As a result of these incidents, defendant learned to fear John French largely because of his threats which were made credible by French's great strength and his apparent ability to carry out the threats. While defendant and French were of comparable size, the decedent was a much stronger man. Defendant's fear of French was also heightened by his unavailing efforts to secure police protection for himself and Mrs. French. Although he had purchased a shotgun for protection at Mrs. French's insistence after the employment office incident, defendant continued to actively seek police protection. Nonetheless, the local police proved relatively unsympathetic to his complaints. His inability to impress the police with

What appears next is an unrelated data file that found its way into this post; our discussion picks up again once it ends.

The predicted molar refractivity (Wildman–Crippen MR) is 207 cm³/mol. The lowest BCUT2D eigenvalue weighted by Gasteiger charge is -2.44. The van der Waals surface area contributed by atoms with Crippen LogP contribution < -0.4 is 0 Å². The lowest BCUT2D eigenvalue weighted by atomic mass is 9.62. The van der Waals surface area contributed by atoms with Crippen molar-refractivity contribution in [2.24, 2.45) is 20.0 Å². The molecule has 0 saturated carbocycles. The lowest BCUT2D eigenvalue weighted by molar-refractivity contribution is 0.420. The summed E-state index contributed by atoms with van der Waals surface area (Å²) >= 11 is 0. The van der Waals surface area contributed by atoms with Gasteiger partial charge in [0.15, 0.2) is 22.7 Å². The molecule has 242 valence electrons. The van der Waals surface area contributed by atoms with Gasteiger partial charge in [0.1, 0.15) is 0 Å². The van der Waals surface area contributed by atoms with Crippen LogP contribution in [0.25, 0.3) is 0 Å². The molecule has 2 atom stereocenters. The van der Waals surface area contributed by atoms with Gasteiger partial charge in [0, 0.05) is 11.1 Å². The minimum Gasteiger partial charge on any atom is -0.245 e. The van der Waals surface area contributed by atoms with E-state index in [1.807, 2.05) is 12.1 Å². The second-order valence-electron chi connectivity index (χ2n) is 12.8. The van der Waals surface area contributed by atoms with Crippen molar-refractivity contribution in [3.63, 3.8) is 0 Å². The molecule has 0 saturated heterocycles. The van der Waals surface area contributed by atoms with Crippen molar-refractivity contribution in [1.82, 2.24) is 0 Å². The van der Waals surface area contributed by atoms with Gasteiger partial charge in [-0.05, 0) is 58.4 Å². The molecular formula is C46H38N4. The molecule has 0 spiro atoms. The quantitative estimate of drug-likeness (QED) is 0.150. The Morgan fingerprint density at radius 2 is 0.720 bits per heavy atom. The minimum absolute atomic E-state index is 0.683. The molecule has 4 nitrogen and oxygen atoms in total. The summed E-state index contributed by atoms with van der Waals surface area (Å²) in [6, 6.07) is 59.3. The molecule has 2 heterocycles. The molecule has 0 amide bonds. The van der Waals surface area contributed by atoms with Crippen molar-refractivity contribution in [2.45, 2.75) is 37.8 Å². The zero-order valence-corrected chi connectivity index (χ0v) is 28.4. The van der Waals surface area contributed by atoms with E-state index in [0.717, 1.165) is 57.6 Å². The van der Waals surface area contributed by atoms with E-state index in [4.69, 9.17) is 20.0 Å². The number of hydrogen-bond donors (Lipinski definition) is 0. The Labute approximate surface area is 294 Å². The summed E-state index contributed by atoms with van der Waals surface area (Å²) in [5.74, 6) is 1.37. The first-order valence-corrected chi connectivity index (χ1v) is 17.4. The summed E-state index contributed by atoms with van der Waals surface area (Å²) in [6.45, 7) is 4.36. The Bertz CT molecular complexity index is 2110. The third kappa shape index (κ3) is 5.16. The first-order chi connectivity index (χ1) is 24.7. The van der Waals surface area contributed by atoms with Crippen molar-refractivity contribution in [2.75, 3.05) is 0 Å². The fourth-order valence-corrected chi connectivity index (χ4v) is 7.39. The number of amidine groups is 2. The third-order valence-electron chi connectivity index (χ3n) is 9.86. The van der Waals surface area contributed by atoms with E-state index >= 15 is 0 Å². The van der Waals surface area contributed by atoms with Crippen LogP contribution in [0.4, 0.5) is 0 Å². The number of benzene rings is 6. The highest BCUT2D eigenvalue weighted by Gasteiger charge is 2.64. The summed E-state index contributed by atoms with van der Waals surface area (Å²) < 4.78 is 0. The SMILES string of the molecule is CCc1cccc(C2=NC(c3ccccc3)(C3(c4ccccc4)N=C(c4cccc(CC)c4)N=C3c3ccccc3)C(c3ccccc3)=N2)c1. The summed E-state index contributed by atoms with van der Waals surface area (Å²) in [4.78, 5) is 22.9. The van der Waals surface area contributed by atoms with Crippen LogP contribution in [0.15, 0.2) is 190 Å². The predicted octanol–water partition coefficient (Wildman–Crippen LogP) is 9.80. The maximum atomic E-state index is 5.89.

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the seriousness of John French's threats and his own fear of the man produced a sense of frustration and helplessness in defendant. This frustration was manifested after an unsuccessful plea for protection to the local police chief on September 15 when defendant remarked, "I have a gun down at the tavern and I will shoot the son of a bitch." This statement, though petulant, stands in stark contrast to defendant's general behavior pattern during this time period. Generally, defendant made great efforts to avoid potential confrontations with French, and his normal activities were altered to accommodate his fear. For example, defendant often slept in the tavern for personal safety. He also had his telephone number changed. On one occasion, he called the police and had French and several companions escorted from the bar after French earlier had threatened to "bring hoods from New York [to] break the place up and get the pair of you."